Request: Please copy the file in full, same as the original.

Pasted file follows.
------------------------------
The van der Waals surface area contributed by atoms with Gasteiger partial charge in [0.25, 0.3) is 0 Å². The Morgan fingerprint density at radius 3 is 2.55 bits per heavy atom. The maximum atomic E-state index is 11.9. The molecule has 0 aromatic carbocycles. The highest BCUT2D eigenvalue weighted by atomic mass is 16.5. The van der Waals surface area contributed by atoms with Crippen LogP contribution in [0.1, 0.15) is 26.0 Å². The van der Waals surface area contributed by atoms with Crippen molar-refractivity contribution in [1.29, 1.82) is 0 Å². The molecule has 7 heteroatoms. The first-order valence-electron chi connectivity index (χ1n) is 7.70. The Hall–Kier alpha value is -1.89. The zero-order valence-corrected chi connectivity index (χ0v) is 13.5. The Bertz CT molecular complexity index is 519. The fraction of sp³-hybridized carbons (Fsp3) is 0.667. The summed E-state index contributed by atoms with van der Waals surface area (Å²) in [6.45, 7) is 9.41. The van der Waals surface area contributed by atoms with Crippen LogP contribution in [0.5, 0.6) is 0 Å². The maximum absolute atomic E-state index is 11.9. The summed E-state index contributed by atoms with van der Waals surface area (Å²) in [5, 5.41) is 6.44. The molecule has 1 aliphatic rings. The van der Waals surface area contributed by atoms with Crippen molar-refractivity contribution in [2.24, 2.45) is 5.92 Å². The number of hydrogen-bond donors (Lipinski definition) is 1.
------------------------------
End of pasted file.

The van der Waals surface area contributed by atoms with Gasteiger partial charge in [0.25, 0.3) is 0 Å². The Morgan fingerprint density at radius 3 is 2.55 bits per heavy atom. The maximum atomic E-state index is 11.9. The molecule has 0 aromatic carbocycles. The highest BCUT2D eigenvalue weighted by atomic mass is 16.5. The van der Waals surface area contributed by atoms with Crippen LogP contribution in [0.1, 0.15) is 26.0 Å². The van der Waals surface area contributed by atoms with Crippen molar-refractivity contribution in [1.29, 1.82) is 0 Å². The molecule has 7 heteroatoms. The first-order valence-electron chi connectivity index (χ1n) is 7.70. The Hall–Kier alpha value is -1.89. The zero-order valence-corrected chi connectivity index (χ0v) is 13.5. The Bertz CT molecular complexity index is 519. The fraction of sp³-hybridized carbons (Fsp3) is 0.667. The summed E-state index contributed by atoms with van der Waals surface area (Å²) in [6.45, 7) is 9.41. The van der Waals surface area contributed by atoms with Crippen LogP contribution in [0.5, 0.6) is 0 Å². The maximum absolute atomic E-state index is 11.9. The summed E-state index contributed by atoms with van der Waals surface area (Å²) in [5, 5.41) is 6.44. The molecule has 1 aliphatic rings. The van der Waals surface area contributed by atoms with Crippen molar-refractivity contribution in [2.24, 2.45) is 5.92 Å². The number of hydrogen-bond donors (Lipinski definition) is 1.